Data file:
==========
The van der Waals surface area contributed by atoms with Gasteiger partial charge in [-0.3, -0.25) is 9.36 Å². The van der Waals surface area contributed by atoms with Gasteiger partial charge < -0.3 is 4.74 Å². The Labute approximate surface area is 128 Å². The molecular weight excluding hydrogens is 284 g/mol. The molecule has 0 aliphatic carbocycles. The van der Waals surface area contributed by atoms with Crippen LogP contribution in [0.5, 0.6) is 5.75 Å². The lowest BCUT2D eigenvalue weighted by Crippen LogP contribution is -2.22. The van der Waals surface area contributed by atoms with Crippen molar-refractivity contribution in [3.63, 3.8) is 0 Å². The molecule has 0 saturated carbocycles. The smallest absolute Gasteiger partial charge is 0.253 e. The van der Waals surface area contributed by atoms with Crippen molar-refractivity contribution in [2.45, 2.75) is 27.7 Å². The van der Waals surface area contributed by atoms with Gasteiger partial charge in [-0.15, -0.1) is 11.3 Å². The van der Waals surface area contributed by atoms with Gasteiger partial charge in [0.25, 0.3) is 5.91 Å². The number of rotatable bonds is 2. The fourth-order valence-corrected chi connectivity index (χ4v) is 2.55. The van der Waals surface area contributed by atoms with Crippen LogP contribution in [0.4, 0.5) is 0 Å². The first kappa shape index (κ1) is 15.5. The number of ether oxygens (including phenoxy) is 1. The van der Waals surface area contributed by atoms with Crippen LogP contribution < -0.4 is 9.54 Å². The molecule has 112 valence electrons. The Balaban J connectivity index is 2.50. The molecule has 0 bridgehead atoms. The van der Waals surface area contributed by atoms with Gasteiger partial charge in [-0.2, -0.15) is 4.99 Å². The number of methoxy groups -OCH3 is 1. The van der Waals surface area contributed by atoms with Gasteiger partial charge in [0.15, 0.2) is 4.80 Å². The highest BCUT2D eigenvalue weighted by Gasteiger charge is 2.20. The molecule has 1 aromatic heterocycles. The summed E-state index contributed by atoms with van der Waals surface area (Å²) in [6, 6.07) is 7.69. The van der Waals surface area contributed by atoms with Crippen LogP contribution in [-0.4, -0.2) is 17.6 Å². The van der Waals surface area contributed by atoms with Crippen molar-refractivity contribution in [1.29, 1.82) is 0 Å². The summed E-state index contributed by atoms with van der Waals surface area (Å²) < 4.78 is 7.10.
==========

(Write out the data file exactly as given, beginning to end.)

The van der Waals surface area contributed by atoms with Gasteiger partial charge in [-0.3, -0.25) is 9.36 Å². The van der Waals surface area contributed by atoms with Gasteiger partial charge < -0.3 is 4.74 Å². The Labute approximate surface area is 128 Å². The molecular weight excluding hydrogens is 284 g/mol. The molecule has 0 aliphatic carbocycles. The van der Waals surface area contributed by atoms with Crippen LogP contribution in [0.5, 0.6) is 5.75 Å². The lowest BCUT2D eigenvalue weighted by Crippen LogP contribution is -2.22. The van der Waals surface area contributed by atoms with Crippen molar-refractivity contribution in [3.63, 3.8) is 0 Å². The molecule has 0 saturated carbocycles. The smallest absolute Gasteiger partial charge is 0.253 e. The van der Waals surface area contributed by atoms with Crippen molar-refractivity contribution in [2.45, 2.75) is 27.7 Å². The van der Waals surface area contributed by atoms with Gasteiger partial charge in [-0.15, -0.1) is 11.3 Å². The van der Waals surface area contributed by atoms with Gasteiger partial charge in [0.25, 0.3) is 5.91 Å². The number of rotatable bonds is 2. The fourth-order valence-corrected chi connectivity index (χ4v) is 2.55. The van der Waals surface area contributed by atoms with Crippen LogP contribution in [0.4, 0.5) is 0 Å². The first kappa shape index (κ1) is 15.5. The number of ether oxygens (including phenoxy) is 1. The van der Waals surface area contributed by atoms with Crippen LogP contribution < -0.4 is 9.54 Å². The molecule has 112 valence electrons. The Balaban J connectivity index is 2.50. The molecule has 0 bridgehead atoms. The van der Waals surface area contributed by atoms with Gasteiger partial charge in [-0.2, -0.15) is 4.99 Å². The number of methoxy groups -OCH3 is 1. The van der Waals surface area contributed by atoms with Gasteiger partial charge in [0.15, 0.2) is 4.80 Å². The highest BCUT2D eigenvalue weighted by Gasteiger charge is 2.20. The molecule has 1 aromatic heterocycles. The summed E-state index contributed by atoms with van der Waals surface area (Å²) in [6, 6.07) is 7.69. The van der Waals surface area contributed by atoms with Crippen LogP contribution in [-0.4, -0.2) is 17.6 Å². The van der Waals surface area contributed by atoms with Crippen molar-refractivity contribution in [1.29, 1.82) is 0 Å². The summed E-state index contributed by atoms with van der Waals surface area (Å²) < 4.78 is 7.10.